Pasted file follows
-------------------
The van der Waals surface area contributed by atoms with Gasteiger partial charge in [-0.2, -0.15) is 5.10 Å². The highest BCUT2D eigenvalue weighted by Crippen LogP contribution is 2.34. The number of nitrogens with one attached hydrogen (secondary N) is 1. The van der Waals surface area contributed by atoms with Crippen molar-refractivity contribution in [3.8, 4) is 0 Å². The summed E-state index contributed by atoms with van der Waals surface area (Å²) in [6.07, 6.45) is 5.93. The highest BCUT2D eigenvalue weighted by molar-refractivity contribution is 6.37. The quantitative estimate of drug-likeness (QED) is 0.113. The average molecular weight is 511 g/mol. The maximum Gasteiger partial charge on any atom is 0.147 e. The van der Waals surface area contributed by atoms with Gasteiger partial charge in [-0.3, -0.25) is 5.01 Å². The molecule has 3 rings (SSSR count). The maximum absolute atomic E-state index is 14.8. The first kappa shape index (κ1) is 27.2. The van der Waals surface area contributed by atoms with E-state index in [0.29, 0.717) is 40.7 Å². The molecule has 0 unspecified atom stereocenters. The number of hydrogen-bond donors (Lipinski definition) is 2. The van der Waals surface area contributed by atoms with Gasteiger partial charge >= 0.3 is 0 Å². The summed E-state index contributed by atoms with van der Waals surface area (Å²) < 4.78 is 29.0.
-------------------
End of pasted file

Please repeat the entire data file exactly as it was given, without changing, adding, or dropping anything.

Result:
The van der Waals surface area contributed by atoms with Gasteiger partial charge in [-0.2, -0.15) is 5.10 Å². The highest BCUT2D eigenvalue weighted by Crippen LogP contribution is 2.34. The number of nitrogens with one attached hydrogen (secondary N) is 1. The van der Waals surface area contributed by atoms with Crippen molar-refractivity contribution in [3.8, 4) is 0 Å². The summed E-state index contributed by atoms with van der Waals surface area (Å²) in [6.07, 6.45) is 5.93. The highest BCUT2D eigenvalue weighted by molar-refractivity contribution is 6.37. The quantitative estimate of drug-likeness (QED) is 0.113. The average molecular weight is 511 g/mol. The maximum Gasteiger partial charge on any atom is 0.147 e. The van der Waals surface area contributed by atoms with Gasteiger partial charge in [-0.3, -0.25) is 5.01 Å². The molecule has 3 rings (SSSR count). The maximum absolute atomic E-state index is 14.8. The first kappa shape index (κ1) is 27.2. The van der Waals surface area contributed by atoms with E-state index in [0.29, 0.717) is 40.7 Å². The molecule has 0 unspecified atom stereocenters. The number of hydrogen-bond donors (Lipinski definition) is 2. The van der Waals surface area contributed by atoms with Gasteiger partial charge >= 0.3 is 0 Å². The summed E-state index contributed by atoms with van der Waals surface area (Å²) < 4.78 is 29.0.